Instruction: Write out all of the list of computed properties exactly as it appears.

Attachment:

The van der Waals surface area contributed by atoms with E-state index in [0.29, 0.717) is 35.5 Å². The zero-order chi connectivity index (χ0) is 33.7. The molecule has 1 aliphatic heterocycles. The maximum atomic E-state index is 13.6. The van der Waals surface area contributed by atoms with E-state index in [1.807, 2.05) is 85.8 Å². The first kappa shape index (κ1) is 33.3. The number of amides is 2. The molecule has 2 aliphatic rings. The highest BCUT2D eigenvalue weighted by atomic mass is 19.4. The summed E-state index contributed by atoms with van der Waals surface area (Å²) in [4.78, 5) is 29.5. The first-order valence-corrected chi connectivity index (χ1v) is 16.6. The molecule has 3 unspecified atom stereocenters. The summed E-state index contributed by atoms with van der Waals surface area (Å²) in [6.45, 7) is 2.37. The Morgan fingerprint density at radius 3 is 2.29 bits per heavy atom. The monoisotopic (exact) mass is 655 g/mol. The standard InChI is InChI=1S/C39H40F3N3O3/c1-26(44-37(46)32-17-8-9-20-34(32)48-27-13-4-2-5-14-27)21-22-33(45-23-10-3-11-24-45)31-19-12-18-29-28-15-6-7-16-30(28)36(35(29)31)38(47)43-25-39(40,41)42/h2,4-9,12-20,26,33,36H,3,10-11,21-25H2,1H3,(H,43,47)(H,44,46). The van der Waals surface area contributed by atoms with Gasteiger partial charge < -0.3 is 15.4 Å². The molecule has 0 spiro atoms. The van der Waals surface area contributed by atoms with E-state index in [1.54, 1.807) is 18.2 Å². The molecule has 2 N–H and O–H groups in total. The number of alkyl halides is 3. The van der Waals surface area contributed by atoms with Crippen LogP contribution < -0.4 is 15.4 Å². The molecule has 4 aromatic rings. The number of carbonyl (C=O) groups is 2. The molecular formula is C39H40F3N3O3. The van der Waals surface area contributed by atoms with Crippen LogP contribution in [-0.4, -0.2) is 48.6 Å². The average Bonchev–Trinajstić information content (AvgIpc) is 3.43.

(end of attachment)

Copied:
The van der Waals surface area contributed by atoms with E-state index in [0.29, 0.717) is 35.5 Å². The zero-order chi connectivity index (χ0) is 33.7. The molecule has 1 aliphatic heterocycles. The maximum atomic E-state index is 13.6. The van der Waals surface area contributed by atoms with E-state index in [1.807, 2.05) is 85.8 Å². The first kappa shape index (κ1) is 33.3. The number of amides is 2. The molecule has 2 aliphatic rings. The highest BCUT2D eigenvalue weighted by atomic mass is 19.4. The summed E-state index contributed by atoms with van der Waals surface area (Å²) in [4.78, 5) is 29.5. The first-order valence-corrected chi connectivity index (χ1v) is 16.6. The molecule has 3 unspecified atom stereocenters. The summed E-state index contributed by atoms with van der Waals surface area (Å²) in [6.45, 7) is 2.37. The Morgan fingerprint density at radius 3 is 2.29 bits per heavy atom. The monoisotopic (exact) mass is 655 g/mol. The standard InChI is InChI=1S/C39H40F3N3O3/c1-26(44-37(46)32-17-8-9-20-34(32)48-27-13-4-2-5-14-27)21-22-33(45-23-10-3-11-24-45)31-19-12-18-29-28-15-6-7-16-30(28)36(35(29)31)38(47)43-25-39(40,41)42/h2,4-9,12-20,26,33,36H,3,10-11,21-25H2,1H3,(H,43,47)(H,44,46). The van der Waals surface area contributed by atoms with Gasteiger partial charge < -0.3 is 15.4 Å². The molecule has 0 spiro atoms. The van der Waals surface area contributed by atoms with E-state index in [1.54, 1.807) is 18.2 Å². The molecule has 2 N–H and O–H groups in total. The number of alkyl halides is 3. The van der Waals surface area contributed by atoms with Crippen LogP contribution < -0.4 is 15.4 Å². The molecule has 4 aromatic rings. The number of carbonyl (C=O) groups is 2. The molecular formula is C39H40F3N3O3. The van der Waals surface area contributed by atoms with Crippen LogP contribution in [-0.4, -0.2) is 48.6 Å². The average Bonchev–Trinajstić information content (AvgIpc) is 3.43.